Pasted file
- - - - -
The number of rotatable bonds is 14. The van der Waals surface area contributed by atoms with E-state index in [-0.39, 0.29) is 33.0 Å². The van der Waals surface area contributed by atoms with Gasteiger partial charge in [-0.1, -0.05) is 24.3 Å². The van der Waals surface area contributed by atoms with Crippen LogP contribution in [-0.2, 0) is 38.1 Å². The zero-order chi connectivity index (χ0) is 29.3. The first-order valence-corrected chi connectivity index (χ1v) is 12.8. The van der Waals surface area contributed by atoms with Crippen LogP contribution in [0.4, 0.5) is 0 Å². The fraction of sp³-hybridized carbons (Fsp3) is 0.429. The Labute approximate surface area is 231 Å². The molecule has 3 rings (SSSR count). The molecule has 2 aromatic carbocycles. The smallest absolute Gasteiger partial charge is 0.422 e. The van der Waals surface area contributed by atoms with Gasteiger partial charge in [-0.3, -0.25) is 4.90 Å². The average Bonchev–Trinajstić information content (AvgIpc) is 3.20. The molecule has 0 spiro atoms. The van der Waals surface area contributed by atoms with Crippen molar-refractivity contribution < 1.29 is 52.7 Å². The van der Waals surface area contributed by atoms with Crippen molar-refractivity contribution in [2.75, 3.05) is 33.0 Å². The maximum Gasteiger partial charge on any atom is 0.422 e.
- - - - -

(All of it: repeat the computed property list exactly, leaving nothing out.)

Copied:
The number of rotatable bonds is 14. The van der Waals surface area contributed by atoms with E-state index in [-0.39, 0.29) is 33.0 Å². The van der Waals surface area contributed by atoms with Gasteiger partial charge in [-0.1, -0.05) is 24.3 Å². The van der Waals surface area contributed by atoms with Crippen LogP contribution in [-0.2, 0) is 38.1 Å². The zero-order chi connectivity index (χ0) is 29.3. The first-order valence-corrected chi connectivity index (χ1v) is 12.8. The van der Waals surface area contributed by atoms with Crippen LogP contribution in [0.4, 0.5) is 0 Å². The fraction of sp³-hybridized carbons (Fsp3) is 0.429. The Labute approximate surface area is 231 Å². The molecule has 3 rings (SSSR count). The molecule has 2 aromatic carbocycles. The smallest absolute Gasteiger partial charge is 0.422 e. The van der Waals surface area contributed by atoms with Gasteiger partial charge in [-0.3, -0.25) is 4.90 Å². The average Bonchev–Trinajstić information content (AvgIpc) is 3.20. The molecule has 0 spiro atoms. The van der Waals surface area contributed by atoms with Crippen molar-refractivity contribution < 1.29 is 52.7 Å². The van der Waals surface area contributed by atoms with Crippen molar-refractivity contribution in [2.75, 3.05) is 33.0 Å². The maximum Gasteiger partial charge on any atom is 0.422 e.